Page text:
Who can be a Father?

So Christ himself gave the apostles, the prophets, the evangelists, the pastors and teachers, to equip his people for works of service, so that the body of Christ may be built up until we all reach unity in the faith and in the knowledge of the Son of God and become mature, attaining to the whole measure of the fullness of Christ.

Eph 4:11-13

Can any leader in the church take a father’s role? This question has several aspects to it, and I will try to answer it accordingly.

Submitting to leaders in general

If I mean by that whether it suffices to submit to the leaders of my church and the leaders of the work group I am assigned to – such as the worship team – I don’t think so. It is good Christian practice and biblically correct to submit to your leaders.

Your church leaders – I am speaking of five fold ministers – have the job description according to our verse to lead you into your ministry, to help you grow. They therefore have what it takes to do the job – fathers need the anointing to educate and bring you up, to set free your talents and giftings, thus five fold ministers are natural candidates for spiritual fatherhood. But … well, let me come back to that in a minute.

Work group leaders have a certain authority to lead you into your ministry, delegated from the five fold ministry that recognizes them in their function. They also have authority in the field they are administrating, stewarding, and bringing to life. They certainly can speak to you about all the aspects of their ministry in your life. For example, a worship leader can tell you to practice more, to dress accordingly, to visit prayer and practice times, to tell your face that you are happy during worship.

But both groups of leaders mentioned fall short of a spiritual father though – in two ways. First, God anoints a spiritual father with deeper insight into your life. He will see things nobody else does.

Submitting to just any leader

Secondly, when establishing this relationship, you give a very special person a very intimate inroad into the most intimate life issues of yours. This makes you vulnerable, receptive, and responsible for the actions necessary on words spoken by the father.

Now to the second aspect of the question whether any leader can fulfill that role. I already showed one aspect of this: certainly, five fold ministers fit the requirements. That is exactly what they were equipped for by Jesus when he ascended. I personally believe that when the bible says that they were given to lead others into their ministry and have them grow, that it is meant exclusively – in a way. These are the people that have this role, function, and anointing – for the body. But is it possible for somebody to have this role in another fashion? For certain people or certain fields of experience?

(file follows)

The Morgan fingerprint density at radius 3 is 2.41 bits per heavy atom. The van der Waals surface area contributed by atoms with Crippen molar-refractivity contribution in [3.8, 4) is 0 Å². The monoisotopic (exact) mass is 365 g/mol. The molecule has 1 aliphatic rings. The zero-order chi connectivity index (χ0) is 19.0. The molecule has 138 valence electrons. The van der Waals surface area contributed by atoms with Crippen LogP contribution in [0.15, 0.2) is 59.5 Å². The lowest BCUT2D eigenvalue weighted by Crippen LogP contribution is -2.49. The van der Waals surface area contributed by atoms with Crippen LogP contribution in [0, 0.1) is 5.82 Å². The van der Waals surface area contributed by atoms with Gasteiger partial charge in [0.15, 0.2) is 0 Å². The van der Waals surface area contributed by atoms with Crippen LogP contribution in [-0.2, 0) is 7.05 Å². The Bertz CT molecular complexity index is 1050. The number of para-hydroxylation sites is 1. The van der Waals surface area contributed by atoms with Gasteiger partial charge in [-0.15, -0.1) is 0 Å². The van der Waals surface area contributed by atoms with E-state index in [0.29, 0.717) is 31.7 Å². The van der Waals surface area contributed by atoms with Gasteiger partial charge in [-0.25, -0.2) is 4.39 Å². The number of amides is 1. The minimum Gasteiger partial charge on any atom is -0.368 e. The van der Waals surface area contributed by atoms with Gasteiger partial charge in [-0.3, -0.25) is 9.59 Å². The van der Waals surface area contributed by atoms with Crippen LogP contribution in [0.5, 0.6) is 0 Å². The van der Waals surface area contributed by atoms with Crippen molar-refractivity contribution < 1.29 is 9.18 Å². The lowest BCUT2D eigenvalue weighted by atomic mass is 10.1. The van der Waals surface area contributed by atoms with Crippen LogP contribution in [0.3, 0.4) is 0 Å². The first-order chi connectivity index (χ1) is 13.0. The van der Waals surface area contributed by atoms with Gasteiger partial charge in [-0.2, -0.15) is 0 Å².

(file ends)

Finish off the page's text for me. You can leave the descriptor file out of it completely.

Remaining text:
In one of his letters Paul tells Timothy to encourage older women to teach the younger ones about life. From this I derive that we all – just as we all can prophecy – can father and mother others to a certain degree. Older men, older women can be an example and a source of wisdom for others.

I hope everybody will grow to be great sources of wisdom, with great anointing to help people major and mature in life – or at least in aspects of their lives.

Establishing fatherhood

For my natural father I used to have a name: Papi. Daddy. Abba. And I called him by this name. It was a privilege, as apart from me only my brother had the right to do so. And it was a responsibility, as I represented him and my actions fell back on him.

Now I do not go around calling Peter – my spiritual father – daddy all the time. But there was a point in time some 10 years ago I established this relationship very explicitly, and Peter still has a rather large knife I gave him to – symbolically! – give him the right to cut away from me what did not look like God.

And I speak openly about it as well as reaffirm the relationship from time to time – and not only by asking whether Peter sees anything in my life I need to change.

There is no such thing as fatherhood based on quiet agreement. Well, he knows how I feel and that he can tell me whatever he wants. It does not work that way. You have to verbally express this and reach an agreement on what this relationship means for the both of you at any time. Ongoing communication.


A father has to be anointed. He has to have your permission. The two of you have to have a living relationship with ongoing communication.

Who springs to mind? Maybe a potential son, a potential father? Or do you have further questions?